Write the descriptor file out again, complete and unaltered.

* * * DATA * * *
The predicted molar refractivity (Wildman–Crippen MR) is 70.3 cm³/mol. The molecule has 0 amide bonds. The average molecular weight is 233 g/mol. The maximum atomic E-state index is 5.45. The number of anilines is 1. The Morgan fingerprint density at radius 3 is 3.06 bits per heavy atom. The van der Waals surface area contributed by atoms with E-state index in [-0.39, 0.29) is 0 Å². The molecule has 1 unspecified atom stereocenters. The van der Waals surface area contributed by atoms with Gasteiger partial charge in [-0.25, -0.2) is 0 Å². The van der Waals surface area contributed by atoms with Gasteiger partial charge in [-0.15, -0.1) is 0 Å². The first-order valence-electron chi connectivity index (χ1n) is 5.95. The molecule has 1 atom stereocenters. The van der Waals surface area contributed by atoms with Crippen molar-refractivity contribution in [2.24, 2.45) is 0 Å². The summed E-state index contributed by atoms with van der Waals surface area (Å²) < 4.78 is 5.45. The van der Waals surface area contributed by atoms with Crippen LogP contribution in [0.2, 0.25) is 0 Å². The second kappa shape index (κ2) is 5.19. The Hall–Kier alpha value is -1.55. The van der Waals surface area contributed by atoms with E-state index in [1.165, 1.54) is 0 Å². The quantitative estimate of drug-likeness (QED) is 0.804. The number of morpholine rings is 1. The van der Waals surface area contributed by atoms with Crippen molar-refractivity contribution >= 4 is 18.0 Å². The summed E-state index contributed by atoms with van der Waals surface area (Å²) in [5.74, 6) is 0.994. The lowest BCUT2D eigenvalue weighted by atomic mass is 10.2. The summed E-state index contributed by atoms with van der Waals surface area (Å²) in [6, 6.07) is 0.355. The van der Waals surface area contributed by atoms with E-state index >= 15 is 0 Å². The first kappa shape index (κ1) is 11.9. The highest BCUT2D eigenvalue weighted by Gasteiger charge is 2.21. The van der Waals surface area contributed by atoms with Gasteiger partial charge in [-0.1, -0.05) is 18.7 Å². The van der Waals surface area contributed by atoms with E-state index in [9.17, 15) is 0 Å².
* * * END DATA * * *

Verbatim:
The predicted molar refractivity (Wildman–Crippen MR) is 70.3 cm³/mol. The molecule has 0 amide bonds. The average molecular weight is 233 g/mol. The maximum atomic E-state index is 5.45. The number of anilines is 1. The Morgan fingerprint density at radius 3 is 3.06 bits per heavy atom. The van der Waals surface area contributed by atoms with E-state index in [-0.39, 0.29) is 0 Å². The molecule has 1 unspecified atom stereocenters. The van der Waals surface area contributed by atoms with Gasteiger partial charge in [-0.25, -0.2) is 0 Å². The van der Waals surface area contributed by atoms with Gasteiger partial charge in [-0.15, -0.1) is 0 Å². The first-order valence-electron chi connectivity index (χ1n) is 5.95. The molecule has 1 atom stereocenters. The van der Waals surface area contributed by atoms with Crippen molar-refractivity contribution in [2.24, 2.45) is 0 Å². The summed E-state index contributed by atoms with van der Waals surface area (Å²) < 4.78 is 5.45. The van der Waals surface area contributed by atoms with Crippen LogP contribution in [0.2, 0.25) is 0 Å². The second kappa shape index (κ2) is 5.19. The Hall–Kier alpha value is -1.55. The van der Waals surface area contributed by atoms with E-state index in [1.165, 1.54) is 0 Å². The quantitative estimate of drug-likeness (QED) is 0.804. The number of morpholine rings is 1. The van der Waals surface area contributed by atoms with Crippen molar-refractivity contribution >= 4 is 18.0 Å². The summed E-state index contributed by atoms with van der Waals surface area (Å²) in [5.74, 6) is 0.994. The lowest BCUT2D eigenvalue weighted by atomic mass is 10.2. The summed E-state index contributed by atoms with van der Waals surface area (Å²) in [6, 6.07) is 0.355. The van der Waals surface area contributed by atoms with E-state index >= 15 is 0 Å². The first kappa shape index (κ1) is 11.9. The highest BCUT2D eigenvalue weighted by Gasteiger charge is 2.21. The van der Waals surface area contributed by atoms with Gasteiger partial charge in [-0.1, -0.05) is 18.7 Å². The van der Waals surface area contributed by atoms with E-state index in [9.17, 15) is 0 Å².